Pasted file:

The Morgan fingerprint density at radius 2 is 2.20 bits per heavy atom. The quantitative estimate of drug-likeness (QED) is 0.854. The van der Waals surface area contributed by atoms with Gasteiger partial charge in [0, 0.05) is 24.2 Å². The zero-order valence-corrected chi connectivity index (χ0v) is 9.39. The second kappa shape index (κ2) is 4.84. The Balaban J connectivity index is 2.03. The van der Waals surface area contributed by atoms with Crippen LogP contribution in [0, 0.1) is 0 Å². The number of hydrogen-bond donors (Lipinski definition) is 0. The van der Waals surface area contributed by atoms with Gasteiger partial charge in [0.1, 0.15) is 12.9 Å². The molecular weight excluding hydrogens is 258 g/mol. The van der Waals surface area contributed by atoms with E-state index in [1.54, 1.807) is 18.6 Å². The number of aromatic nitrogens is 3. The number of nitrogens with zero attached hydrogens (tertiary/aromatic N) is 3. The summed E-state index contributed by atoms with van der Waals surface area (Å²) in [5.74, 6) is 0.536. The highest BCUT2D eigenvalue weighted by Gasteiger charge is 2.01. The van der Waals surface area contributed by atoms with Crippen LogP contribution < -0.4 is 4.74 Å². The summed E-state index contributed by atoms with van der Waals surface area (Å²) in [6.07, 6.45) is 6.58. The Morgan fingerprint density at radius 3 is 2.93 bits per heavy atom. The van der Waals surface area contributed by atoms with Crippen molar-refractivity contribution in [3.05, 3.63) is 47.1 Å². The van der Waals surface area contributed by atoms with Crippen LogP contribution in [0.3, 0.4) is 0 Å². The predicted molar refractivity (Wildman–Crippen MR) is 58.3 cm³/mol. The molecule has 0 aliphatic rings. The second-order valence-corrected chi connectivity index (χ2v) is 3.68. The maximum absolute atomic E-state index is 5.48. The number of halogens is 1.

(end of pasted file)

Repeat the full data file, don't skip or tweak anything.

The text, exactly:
The Morgan fingerprint density at radius 2 is 2.20 bits per heavy atom. The quantitative estimate of drug-likeness (QED) is 0.854. The van der Waals surface area contributed by atoms with Gasteiger partial charge in [0, 0.05) is 24.2 Å². The zero-order valence-corrected chi connectivity index (χ0v) is 9.39. The second kappa shape index (κ2) is 4.84. The Balaban J connectivity index is 2.03. The van der Waals surface area contributed by atoms with Crippen LogP contribution in [0, 0.1) is 0 Å². The number of hydrogen-bond donors (Lipinski definition) is 0. The van der Waals surface area contributed by atoms with Gasteiger partial charge in [0.1, 0.15) is 12.9 Å². The molecular weight excluding hydrogens is 258 g/mol. The van der Waals surface area contributed by atoms with E-state index in [1.54, 1.807) is 18.6 Å². The number of aromatic nitrogens is 3. The number of nitrogens with zero attached hydrogens (tertiary/aromatic N) is 3. The summed E-state index contributed by atoms with van der Waals surface area (Å²) in [5.74, 6) is 0.536. The highest BCUT2D eigenvalue weighted by Gasteiger charge is 2.01. The van der Waals surface area contributed by atoms with Crippen LogP contribution < -0.4 is 4.74 Å². The summed E-state index contributed by atoms with van der Waals surface area (Å²) in [6.07, 6.45) is 6.58. The Morgan fingerprint density at radius 3 is 2.93 bits per heavy atom. The van der Waals surface area contributed by atoms with Crippen molar-refractivity contribution in [3.05, 3.63) is 47.1 Å². The van der Waals surface area contributed by atoms with Crippen LogP contribution in [0.3, 0.4) is 0 Å². The predicted molar refractivity (Wildman–Crippen MR) is 58.3 cm³/mol. The molecule has 0 aliphatic rings. The second-order valence-corrected chi connectivity index (χ2v) is 3.68. The maximum absolute atomic E-state index is 5.48. The number of halogens is 1.